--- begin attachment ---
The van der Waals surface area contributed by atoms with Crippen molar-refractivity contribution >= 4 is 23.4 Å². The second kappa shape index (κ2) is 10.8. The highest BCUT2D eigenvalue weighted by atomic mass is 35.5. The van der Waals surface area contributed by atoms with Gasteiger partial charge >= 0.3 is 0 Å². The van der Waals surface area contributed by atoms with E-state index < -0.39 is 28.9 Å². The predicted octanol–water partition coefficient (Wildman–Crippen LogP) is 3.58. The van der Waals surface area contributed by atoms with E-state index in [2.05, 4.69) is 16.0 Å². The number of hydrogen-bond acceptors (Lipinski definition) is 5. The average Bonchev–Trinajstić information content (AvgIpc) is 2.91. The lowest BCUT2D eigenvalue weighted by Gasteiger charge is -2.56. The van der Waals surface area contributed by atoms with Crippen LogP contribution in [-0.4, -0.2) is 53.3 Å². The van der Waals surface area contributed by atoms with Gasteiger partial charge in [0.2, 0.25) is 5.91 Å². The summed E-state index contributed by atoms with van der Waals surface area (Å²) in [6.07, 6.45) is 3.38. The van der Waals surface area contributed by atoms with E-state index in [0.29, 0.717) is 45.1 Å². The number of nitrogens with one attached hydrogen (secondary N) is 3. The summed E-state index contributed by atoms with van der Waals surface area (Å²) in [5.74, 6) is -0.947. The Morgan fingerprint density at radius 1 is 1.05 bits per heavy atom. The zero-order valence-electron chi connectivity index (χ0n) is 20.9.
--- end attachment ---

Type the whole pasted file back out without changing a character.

The van der Waals surface area contributed by atoms with Crippen molar-refractivity contribution >= 4 is 23.4 Å². The second kappa shape index (κ2) is 10.8. The highest BCUT2D eigenvalue weighted by atomic mass is 35.5. The van der Waals surface area contributed by atoms with Gasteiger partial charge >= 0.3 is 0 Å². The van der Waals surface area contributed by atoms with E-state index < -0.39 is 28.9 Å². The predicted octanol–water partition coefficient (Wildman–Crippen LogP) is 3.58. The van der Waals surface area contributed by atoms with E-state index in [2.05, 4.69) is 16.0 Å². The number of hydrogen-bond acceptors (Lipinski definition) is 5. The average Bonchev–Trinajstić information content (AvgIpc) is 2.91. The lowest BCUT2D eigenvalue weighted by Gasteiger charge is -2.56. The van der Waals surface area contributed by atoms with Crippen LogP contribution in [-0.4, -0.2) is 53.3 Å². The van der Waals surface area contributed by atoms with Gasteiger partial charge in [0.2, 0.25) is 5.91 Å². The summed E-state index contributed by atoms with van der Waals surface area (Å²) in [6.07, 6.45) is 3.38. The van der Waals surface area contributed by atoms with E-state index in [0.29, 0.717) is 45.1 Å². The number of nitrogens with one attached hydrogen (secondary N) is 3. The summed E-state index contributed by atoms with van der Waals surface area (Å²) in [5.74, 6) is -0.947. The Morgan fingerprint density at radius 1 is 1.05 bits per heavy atom. The zero-order valence-electron chi connectivity index (χ0n) is 20.9.